Law and Lawyers 14th December 2011. It now appears that the British Government has asked the United States to return him to British custody but the government has been granted further time (18th January) to obtain his production - see Telegraph 21st December 2011. It is not yet clear whether the US will comply with this request though Memoranda of Understanding (MoU) existed between the UK and US governments relating to Transfer of Prisoners of War, Civilian Internees and Civilian Detainees. Details of the MOU are in the Court of Appeal judgment.
English Courts are careful when issuing writs and orders since they have to be enforceable. Consequently, it is essential that those to whom the writ or order is directed are basically able to comply with it. The primary purpose of the habeas corpus writ is the physical production of the person concerned ('the applicant') before the court - (see Court of Appeal judgment at para 26).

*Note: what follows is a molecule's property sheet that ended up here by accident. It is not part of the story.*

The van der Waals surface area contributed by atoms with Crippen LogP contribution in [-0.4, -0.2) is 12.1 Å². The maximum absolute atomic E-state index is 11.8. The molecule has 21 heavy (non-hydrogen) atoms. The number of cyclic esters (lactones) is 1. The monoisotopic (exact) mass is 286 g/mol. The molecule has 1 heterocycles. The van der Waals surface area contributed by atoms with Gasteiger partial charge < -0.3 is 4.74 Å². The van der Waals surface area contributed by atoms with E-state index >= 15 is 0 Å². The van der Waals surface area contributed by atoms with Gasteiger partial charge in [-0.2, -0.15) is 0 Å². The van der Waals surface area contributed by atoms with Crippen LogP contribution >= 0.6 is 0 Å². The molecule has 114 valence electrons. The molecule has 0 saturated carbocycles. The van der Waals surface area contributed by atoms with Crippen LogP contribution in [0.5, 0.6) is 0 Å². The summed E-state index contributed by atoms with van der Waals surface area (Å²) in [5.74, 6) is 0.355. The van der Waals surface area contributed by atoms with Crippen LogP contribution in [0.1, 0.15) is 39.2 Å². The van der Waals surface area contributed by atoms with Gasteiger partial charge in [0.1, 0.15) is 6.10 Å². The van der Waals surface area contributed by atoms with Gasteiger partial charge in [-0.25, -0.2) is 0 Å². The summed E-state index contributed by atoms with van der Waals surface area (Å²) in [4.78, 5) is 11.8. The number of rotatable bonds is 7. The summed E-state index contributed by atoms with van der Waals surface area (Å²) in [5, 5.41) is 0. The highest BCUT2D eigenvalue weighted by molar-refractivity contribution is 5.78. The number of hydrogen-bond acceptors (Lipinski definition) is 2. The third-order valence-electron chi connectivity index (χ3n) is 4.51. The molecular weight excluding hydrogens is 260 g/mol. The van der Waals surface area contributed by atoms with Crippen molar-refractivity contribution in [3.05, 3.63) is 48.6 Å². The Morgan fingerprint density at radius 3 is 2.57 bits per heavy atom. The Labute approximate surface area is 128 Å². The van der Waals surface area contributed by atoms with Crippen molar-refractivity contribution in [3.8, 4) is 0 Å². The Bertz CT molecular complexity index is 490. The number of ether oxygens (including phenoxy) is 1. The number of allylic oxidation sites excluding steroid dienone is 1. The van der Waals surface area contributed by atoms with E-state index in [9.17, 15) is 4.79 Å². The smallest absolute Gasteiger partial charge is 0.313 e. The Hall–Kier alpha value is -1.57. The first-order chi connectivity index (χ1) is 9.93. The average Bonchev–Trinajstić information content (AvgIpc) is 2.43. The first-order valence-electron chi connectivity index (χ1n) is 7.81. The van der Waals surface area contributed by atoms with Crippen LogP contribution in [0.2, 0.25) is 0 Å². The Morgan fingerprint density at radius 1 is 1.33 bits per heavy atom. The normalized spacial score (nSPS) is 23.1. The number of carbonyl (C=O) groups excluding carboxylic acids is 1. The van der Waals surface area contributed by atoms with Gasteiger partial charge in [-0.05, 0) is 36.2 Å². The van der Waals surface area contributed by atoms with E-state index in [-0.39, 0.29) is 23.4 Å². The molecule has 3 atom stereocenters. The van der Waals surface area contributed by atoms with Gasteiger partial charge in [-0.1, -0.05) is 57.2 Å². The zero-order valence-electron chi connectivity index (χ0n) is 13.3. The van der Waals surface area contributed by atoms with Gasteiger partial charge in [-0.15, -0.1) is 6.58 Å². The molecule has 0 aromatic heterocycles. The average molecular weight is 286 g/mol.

The effectiveness of the
writ depends, in this case, on the effectiveness of the MoU. This is the heart of the case and it may prove to be the weak link if the Americans refuse to comply with the request. If Washington refuses to hand over Rahmatullah it would strike at the trust which is necessary between allies during times of conflict. For years neither the British nor the Americans would admit that Rahmatullah, and a second Pakistani national Amanatullah Ali, had even been captured. Both men have been held incommunicado for the past seven years and have been refused access to a lawyer.
It also appears that the Foreign Office has been granted leave to appeal the Court of Appeal's judgment to the Supreme Court on a "point of law." The decision of the High Court (Laws LJ and Silber J) was overturned by the Court of Appeal.